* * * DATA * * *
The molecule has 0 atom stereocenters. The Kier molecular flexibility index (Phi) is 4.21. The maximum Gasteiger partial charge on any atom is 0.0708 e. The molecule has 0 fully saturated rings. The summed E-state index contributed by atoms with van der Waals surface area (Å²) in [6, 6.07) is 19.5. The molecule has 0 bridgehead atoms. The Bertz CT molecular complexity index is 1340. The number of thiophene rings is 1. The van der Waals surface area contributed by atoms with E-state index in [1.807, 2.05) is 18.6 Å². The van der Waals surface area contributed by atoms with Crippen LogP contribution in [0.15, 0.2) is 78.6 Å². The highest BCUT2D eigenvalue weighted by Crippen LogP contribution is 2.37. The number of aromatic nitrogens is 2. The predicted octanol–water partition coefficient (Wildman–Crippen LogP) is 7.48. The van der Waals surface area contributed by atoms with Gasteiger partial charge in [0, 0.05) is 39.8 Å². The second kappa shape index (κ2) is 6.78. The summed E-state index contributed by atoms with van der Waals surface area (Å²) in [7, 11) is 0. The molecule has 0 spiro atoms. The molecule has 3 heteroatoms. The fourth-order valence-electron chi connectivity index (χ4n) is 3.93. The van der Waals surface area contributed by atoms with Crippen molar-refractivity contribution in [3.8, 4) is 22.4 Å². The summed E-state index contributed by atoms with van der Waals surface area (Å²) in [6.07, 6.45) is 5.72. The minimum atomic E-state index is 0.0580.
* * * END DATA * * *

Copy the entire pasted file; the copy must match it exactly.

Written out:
The molecule has 0 atom stereocenters. The Kier molecular flexibility index (Phi) is 4.21. The maximum Gasteiger partial charge on any atom is 0.0708 e. The molecule has 0 fully saturated rings. The summed E-state index contributed by atoms with van der Waals surface area (Å²) in [6, 6.07) is 19.5. The molecule has 0 bridgehead atoms. The Bertz CT molecular complexity index is 1340. The number of thiophene rings is 1. The van der Waals surface area contributed by atoms with E-state index in [1.807, 2.05) is 18.6 Å². The van der Waals surface area contributed by atoms with Crippen LogP contribution in [0.15, 0.2) is 78.6 Å². The highest BCUT2D eigenvalue weighted by Crippen LogP contribution is 2.37. The number of aromatic nitrogens is 2. The predicted octanol–water partition coefficient (Wildman–Crippen LogP) is 7.48. The van der Waals surface area contributed by atoms with Gasteiger partial charge in [0, 0.05) is 39.8 Å². The second kappa shape index (κ2) is 6.78. The summed E-state index contributed by atoms with van der Waals surface area (Å²) in [7, 11) is 0. The molecule has 0 spiro atoms. The molecule has 3 heteroatoms. The fourth-order valence-electron chi connectivity index (χ4n) is 3.93. The van der Waals surface area contributed by atoms with Crippen molar-refractivity contribution in [3.8, 4) is 22.4 Å². The summed E-state index contributed by atoms with van der Waals surface area (Å²) in [6.07, 6.45) is 5.72. The minimum atomic E-state index is 0.0580.